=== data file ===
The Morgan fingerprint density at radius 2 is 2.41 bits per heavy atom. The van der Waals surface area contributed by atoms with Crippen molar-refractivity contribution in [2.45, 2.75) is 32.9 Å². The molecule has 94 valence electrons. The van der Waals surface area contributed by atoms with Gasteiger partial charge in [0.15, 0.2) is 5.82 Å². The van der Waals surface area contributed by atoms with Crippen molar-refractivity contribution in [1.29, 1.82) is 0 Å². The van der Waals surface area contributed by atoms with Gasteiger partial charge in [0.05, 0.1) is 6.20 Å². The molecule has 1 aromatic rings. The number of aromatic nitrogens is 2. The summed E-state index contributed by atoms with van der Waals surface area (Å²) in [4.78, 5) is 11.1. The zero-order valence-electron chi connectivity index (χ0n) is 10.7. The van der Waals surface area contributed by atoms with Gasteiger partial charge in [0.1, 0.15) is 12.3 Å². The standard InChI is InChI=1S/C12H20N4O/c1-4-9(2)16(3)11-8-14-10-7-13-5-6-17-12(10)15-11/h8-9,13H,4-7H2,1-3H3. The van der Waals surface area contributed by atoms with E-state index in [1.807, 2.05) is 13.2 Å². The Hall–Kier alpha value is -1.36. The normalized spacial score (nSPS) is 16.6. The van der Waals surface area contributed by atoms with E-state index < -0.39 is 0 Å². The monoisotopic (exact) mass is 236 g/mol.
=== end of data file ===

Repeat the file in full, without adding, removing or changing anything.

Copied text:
The Morgan fingerprint density at radius 2 is 2.41 bits per heavy atom. The van der Waals surface area contributed by atoms with Crippen molar-refractivity contribution in [2.45, 2.75) is 32.9 Å². The molecule has 94 valence electrons. The van der Waals surface area contributed by atoms with Gasteiger partial charge in [0.15, 0.2) is 5.82 Å². The van der Waals surface area contributed by atoms with Crippen molar-refractivity contribution in [1.29, 1.82) is 0 Å². The van der Waals surface area contributed by atoms with Gasteiger partial charge in [0.05, 0.1) is 6.20 Å². The molecule has 1 aromatic rings. The number of aromatic nitrogens is 2. The summed E-state index contributed by atoms with van der Waals surface area (Å²) in [4.78, 5) is 11.1. The zero-order valence-electron chi connectivity index (χ0n) is 10.7. The van der Waals surface area contributed by atoms with Gasteiger partial charge in [0.1, 0.15) is 12.3 Å². The standard InChI is InChI=1S/C12H20N4O/c1-4-9(2)16(3)11-8-14-10-7-13-5-6-17-12(10)15-11/h8-9,13H,4-7H2,1-3H3. The van der Waals surface area contributed by atoms with E-state index in [1.807, 2.05) is 13.2 Å². The Hall–Kier alpha value is -1.36. The normalized spacial score (nSPS) is 16.6. The van der Waals surface area contributed by atoms with E-state index < -0.39 is 0 Å². The monoisotopic (exact) mass is 236 g/mol.